Kylie had Acute Myeloid Leukemia and started on five rounds of chemotherapy. For the first round, they spent about one month in the hospital. Then, they got to go home in between rounds of chemo forever watchful of Kylie’s immune system, which meant that she was susceptible to infection at any time.
Early in March of 2019, six-year-old Kylie’s parents brought her to urgent care due to symptoms similar to strep throat. She was diagnosed with strep throat and given antibiotics. After about three weeks of symptoms getting worse and with more symptoms including lethargy, multiple bruises, yellowing skin, and her not being her normal self, her parents took her into her pediatrician. They did some bloodwork and urinalysis, which showed that her white blood cell count was elevated, so much so that the machine couldn’t detect them.
“They said that they would have to send her blood to a different lab and let us know the results by end of the weekend,” said her Mom, Lisa. “The call came on Sunday morning telling us to go to Children’s immediately and to pack a bag. The emergency room was waiting for Kylie and within 30 minutes they told us that Kylie had leukemia and had to go into surgery to start treatment right away. We really had no chance to process this news; I was in complete denial. It took us a while to finally process this information and realize what was going on. They told us that there were organizations that could help, but at that point we felt that we did not need that.”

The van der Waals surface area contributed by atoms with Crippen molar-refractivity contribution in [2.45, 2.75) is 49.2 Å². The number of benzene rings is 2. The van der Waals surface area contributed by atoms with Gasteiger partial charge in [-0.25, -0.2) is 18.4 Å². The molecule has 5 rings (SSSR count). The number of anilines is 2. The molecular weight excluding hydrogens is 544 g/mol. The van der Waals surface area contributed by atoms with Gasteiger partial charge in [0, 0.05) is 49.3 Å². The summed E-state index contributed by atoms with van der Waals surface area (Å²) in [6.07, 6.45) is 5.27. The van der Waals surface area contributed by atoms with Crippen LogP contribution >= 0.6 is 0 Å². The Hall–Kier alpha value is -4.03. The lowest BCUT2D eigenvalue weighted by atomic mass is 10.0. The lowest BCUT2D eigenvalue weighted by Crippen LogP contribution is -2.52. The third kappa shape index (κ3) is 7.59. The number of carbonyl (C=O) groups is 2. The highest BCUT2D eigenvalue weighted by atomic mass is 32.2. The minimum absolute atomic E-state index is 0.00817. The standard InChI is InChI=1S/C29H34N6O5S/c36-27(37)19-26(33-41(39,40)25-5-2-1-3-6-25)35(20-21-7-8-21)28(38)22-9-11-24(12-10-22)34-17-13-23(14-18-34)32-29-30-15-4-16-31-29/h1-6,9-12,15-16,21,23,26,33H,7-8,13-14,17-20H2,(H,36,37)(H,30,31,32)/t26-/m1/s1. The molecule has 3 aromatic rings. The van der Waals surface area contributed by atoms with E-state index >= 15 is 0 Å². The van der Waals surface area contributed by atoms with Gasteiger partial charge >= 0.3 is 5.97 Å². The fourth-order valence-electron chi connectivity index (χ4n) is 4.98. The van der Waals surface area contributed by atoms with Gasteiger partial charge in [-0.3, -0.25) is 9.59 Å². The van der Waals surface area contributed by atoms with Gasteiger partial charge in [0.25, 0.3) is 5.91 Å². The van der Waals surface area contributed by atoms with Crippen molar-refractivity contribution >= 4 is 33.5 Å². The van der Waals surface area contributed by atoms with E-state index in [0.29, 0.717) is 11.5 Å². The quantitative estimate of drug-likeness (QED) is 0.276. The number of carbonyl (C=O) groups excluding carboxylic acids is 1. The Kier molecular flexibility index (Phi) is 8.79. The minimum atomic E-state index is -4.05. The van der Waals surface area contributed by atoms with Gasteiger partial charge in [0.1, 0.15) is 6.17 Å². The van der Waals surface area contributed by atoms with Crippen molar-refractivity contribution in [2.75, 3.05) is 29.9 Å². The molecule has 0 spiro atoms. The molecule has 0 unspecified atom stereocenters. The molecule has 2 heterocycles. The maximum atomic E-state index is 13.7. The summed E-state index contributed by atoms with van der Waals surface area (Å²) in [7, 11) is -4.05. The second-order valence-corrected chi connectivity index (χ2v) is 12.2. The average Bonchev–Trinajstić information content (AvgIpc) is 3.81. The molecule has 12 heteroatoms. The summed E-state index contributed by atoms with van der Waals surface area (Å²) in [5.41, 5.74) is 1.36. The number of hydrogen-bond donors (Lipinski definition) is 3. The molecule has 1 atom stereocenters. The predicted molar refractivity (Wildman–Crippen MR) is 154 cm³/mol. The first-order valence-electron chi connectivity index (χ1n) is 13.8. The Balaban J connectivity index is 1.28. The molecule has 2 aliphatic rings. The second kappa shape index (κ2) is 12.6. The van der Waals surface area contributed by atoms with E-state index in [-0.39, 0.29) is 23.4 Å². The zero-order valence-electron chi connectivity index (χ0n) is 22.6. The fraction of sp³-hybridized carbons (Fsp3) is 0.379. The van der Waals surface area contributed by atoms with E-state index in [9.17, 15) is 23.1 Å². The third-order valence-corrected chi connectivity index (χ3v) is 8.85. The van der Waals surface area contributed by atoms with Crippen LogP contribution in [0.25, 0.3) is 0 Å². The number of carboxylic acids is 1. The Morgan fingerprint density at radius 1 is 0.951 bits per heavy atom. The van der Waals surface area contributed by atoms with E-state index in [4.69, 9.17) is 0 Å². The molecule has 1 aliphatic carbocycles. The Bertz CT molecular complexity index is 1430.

Kylie had Acute Myeloid Leukemia and started on five rounds of chemotherapy. For the first round, they spent about one month in the hospital. Then, they got to go home in between rounds of chemo forever watchful of Kylie’s immune system, which meant that she was susceptible to infection at any time. After round one, Kylie had a bone marrow biopsy showing that she still had some cancer cells. After her second round, she showed to be cancer free, but was given three more rounds of chemo to make sure that there were no cancer cells hidden. The family remained optimistic, relying heavily on God, their families, their community, and prayers.